Saturday, November 26, 2011

Super Glue to the Rescue!

So this past week, we thanked our Lord for His bountiful blessings and also took out our Christmas decorations. This led to a discussion of how much "junk" has accumulated in my little closet which made me put down the following maxim: any items that were not being used for a piece of terrain by this coming Sunday were going to be tossed. This should (in theory) do one of two things (maybe both): first, I may get some long-awaited terrain projects completed, or second, I may get rid of a bunch of raw (free) materials that I haven't done anything with in months.

Thankfully, most of the materials have been made into terrain pieces or have been thrown out. Here is a sampling of most of the terrain work that I've done in the past few days (paint jobs still to come, but crafting is half the battle).

Anyone who reads this blog knows that most of my terrain is made for one of two settings: forests or tunnels. The tunnel fighting terrain tends to take over my spare time because of my love for Goblins and Dwarves (see the posts on Goblins and Dwarves for a better idea of what terrain I'm talking about). Here we have some of the newest terrain with an emphasis on walls and passages. On the left, you see a pile of rocks with a tunnel running through it and various forms of stairways/climbable rocks to the summit at the top. This will likely serve as an objective/center ground terrain piece in future tunnel-fighting battles. On the right, two wall pieces with hexagonal doorways stand to make the three existing wall pieces longer or provide an entirely enclosed room (with five entrances, of course).
Here's an up close look at one side of the new rock pile. As you can see, there are steps leading up to the top on this side, each step being big enough for a unit to stand on, which allows for stairway combat. The tunnel passes right through but the entire platform is raised a little, giving some cover for those who are behind any part of the structure. This is vastly beneficial to Goblins, who will probably claim such a structure for their own in future games.
From the other side, the structure is mostly barren. A few small rocks are scattered around the base for terrain effects, but in one instance (see the far right) provide a sort of stair to an otherwise climb-only surface. What we can do with terrain really does make me get excited about future games...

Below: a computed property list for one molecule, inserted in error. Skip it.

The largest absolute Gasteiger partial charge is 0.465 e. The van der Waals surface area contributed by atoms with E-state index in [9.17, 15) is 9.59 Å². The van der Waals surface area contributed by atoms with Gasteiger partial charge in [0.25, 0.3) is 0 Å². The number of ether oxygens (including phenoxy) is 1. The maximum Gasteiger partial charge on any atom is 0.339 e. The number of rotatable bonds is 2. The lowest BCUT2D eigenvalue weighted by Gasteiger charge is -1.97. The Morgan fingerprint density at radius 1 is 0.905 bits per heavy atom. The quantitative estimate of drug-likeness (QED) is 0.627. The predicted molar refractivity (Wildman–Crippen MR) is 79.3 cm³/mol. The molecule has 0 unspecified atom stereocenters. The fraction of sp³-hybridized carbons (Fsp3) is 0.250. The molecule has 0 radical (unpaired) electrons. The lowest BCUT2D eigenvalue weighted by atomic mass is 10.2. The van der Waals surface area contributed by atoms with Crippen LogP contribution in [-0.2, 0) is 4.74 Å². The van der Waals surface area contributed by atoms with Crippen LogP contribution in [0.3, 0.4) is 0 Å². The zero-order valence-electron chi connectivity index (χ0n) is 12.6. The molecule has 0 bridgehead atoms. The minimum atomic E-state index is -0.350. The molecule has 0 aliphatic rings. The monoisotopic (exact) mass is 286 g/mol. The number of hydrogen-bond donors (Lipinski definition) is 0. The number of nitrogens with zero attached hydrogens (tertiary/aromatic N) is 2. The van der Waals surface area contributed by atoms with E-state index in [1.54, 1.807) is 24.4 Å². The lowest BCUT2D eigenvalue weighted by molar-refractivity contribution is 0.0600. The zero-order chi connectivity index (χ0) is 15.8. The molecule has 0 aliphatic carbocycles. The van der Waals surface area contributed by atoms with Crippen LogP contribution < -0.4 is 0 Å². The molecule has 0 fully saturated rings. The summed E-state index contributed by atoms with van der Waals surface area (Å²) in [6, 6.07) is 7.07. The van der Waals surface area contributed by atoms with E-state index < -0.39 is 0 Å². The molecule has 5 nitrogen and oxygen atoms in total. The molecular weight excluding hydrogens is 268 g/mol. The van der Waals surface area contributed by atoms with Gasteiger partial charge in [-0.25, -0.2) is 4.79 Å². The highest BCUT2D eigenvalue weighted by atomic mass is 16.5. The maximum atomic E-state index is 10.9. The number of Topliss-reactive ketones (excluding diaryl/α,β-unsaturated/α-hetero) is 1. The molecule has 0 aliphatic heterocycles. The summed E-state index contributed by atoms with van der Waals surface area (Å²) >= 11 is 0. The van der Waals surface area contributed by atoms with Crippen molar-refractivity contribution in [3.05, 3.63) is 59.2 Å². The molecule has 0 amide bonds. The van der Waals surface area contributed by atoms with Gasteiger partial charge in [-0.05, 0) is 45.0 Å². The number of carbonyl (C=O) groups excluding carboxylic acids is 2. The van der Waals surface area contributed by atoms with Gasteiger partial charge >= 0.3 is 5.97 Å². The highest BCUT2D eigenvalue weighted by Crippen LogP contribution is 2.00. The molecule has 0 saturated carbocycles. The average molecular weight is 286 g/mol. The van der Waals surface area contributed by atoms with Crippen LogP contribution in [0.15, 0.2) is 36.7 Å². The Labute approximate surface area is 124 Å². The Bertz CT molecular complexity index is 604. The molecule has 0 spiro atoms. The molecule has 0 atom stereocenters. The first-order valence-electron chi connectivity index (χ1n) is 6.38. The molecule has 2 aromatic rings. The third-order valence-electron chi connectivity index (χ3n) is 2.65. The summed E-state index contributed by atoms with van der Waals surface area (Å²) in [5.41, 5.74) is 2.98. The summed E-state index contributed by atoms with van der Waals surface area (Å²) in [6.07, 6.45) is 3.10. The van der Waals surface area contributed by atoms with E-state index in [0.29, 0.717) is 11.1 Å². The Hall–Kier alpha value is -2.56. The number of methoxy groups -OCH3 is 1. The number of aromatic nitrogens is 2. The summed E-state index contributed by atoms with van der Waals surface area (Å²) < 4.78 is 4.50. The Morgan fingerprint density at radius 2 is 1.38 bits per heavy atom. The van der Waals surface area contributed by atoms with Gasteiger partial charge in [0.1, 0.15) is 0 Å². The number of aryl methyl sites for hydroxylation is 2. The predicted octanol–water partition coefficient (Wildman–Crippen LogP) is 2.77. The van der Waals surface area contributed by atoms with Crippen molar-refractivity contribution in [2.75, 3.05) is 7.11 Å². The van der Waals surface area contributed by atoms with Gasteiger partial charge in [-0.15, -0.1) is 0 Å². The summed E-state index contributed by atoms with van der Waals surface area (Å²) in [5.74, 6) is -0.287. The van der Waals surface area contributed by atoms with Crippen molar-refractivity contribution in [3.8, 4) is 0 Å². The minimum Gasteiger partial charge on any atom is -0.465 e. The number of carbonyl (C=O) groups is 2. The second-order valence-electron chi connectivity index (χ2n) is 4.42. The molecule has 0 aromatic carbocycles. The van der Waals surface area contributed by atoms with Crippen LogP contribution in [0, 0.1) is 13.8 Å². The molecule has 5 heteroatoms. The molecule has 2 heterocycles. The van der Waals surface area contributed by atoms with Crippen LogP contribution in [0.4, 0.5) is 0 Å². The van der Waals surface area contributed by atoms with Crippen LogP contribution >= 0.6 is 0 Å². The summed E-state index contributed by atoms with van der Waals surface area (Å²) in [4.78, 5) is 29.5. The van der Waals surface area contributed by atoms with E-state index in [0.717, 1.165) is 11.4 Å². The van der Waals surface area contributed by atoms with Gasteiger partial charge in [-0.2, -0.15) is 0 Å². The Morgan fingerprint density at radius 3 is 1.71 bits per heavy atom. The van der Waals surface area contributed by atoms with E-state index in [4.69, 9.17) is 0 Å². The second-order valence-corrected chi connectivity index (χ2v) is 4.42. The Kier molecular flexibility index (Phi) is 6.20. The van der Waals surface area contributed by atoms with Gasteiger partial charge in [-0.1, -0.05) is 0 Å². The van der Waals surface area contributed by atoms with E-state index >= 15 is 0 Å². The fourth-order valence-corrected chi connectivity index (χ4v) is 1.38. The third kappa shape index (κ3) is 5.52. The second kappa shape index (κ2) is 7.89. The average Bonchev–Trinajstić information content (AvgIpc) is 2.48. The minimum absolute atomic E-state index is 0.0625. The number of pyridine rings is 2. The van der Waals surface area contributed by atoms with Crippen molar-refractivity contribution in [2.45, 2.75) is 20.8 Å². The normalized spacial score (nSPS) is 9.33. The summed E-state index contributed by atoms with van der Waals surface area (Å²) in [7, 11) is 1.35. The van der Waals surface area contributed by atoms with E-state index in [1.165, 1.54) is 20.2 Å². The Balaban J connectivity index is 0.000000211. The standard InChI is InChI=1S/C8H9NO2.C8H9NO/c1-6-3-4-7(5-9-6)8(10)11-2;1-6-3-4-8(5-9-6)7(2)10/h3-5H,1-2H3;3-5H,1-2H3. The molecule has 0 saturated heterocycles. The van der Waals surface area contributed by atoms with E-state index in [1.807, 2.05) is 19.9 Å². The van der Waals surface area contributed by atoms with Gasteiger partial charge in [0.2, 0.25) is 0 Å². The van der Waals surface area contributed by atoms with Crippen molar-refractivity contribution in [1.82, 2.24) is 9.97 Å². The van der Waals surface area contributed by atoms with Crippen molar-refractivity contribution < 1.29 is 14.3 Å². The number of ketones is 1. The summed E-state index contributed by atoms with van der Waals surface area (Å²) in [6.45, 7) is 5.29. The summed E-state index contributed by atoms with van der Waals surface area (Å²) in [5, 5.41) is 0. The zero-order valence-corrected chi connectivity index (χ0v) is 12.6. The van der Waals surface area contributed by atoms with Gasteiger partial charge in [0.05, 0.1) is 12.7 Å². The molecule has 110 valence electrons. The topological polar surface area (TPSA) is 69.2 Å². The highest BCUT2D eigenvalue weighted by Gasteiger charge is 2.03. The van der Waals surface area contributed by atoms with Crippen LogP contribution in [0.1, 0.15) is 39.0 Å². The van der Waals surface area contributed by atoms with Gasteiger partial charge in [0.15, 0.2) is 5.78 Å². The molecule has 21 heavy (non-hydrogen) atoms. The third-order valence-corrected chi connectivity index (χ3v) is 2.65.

Not all terrain can be walls or tunnel pieces, since there needs to be some form of ruins or other in-the-way pieces on the board. To meet this need, I present the following two pieces. The item on the left uses some of my long-standing terrain pieces (two styrofoam tree heads and two cardboard-with-masking-tape barricades) on an elevated base. There is room on this piece for a Troll to pass through most of it, though a few passages are for infantry only. Makes the game a bit more fun when you can outrun some of your more pressing villains (try it against the Bat Swarm at your peril). The second piece uses a ruin used in previous scenarios added to ruins of completely new pieces.
A more focused picture gives you a better idea of this second terrain piece. Two ruined structures and some fallen pillars provides elementary cover from most sides, though as is the case with most ruins, there is not 360 degree protection for the units inside. Both this piece and the other ruin are multi-function, being able to be used in tunnel fighting missions and terrestrial battles. This is great, because both Elves and Uruk-Hai benefit from having something in the way of enemy arrows.
Speaking of overland battles, the final terrain pieces include three pieces that have all existed prior to this crazed hobbying spree. The field boundaries on the left were the first to be cut out when I started making terrain, but finally got glued down when I figured out they moved too much when left to their own devices. Some of these pieces, however, refuse to stay in place, so it is possible to remove at least one of the sides during game play (I don't want to try pulling on the other ones to find out if they all managed to break free from their chains. For the other two pieces, allow the following two in-depth looks.
The work on the smithy (scenery project during Uruk-Hai month a while ago) didn't really go anywhere. As you'll see a little in this picture and more so in the previous picture, the chimney has changed but the roof and chimney have yet to be nailed down (no pun intended). The interior needs to be painted, so that will be one of the forthcoming projects.
Last but not least, the Amon Hen structure lost all of its duct tape and is now super-glued in place. This provides more stability and less protruding grey mass, which makes for a much better looking piece of terrain. Though perhaps the oldest pre-designed pieces of terrain in my collection, it still has to be painted. This will probably not get done before the To The Death game between the Fellowship and Uruk-Hai that will be coming soon (either tomorrow or next week, depending on scheduling). It will, however, continue to be functional and provides benefits to those who are able to use its breadth to break an enemy line (see the Clash of Piquets Fellowship vs. Uruk-Hai battle report here).
Aaaaand, that's it for now. As I just mentioned, hopefully I'll have a battle report up tomorrow or next weekend. Lots of new events in the family and a boat load of holiday planning meant burn-out this week. I've also been getting into Lord of the Rings Online, which I admit has distracted me a little from this hobby. So we'll see what we can do. Until then, happy hobbying!

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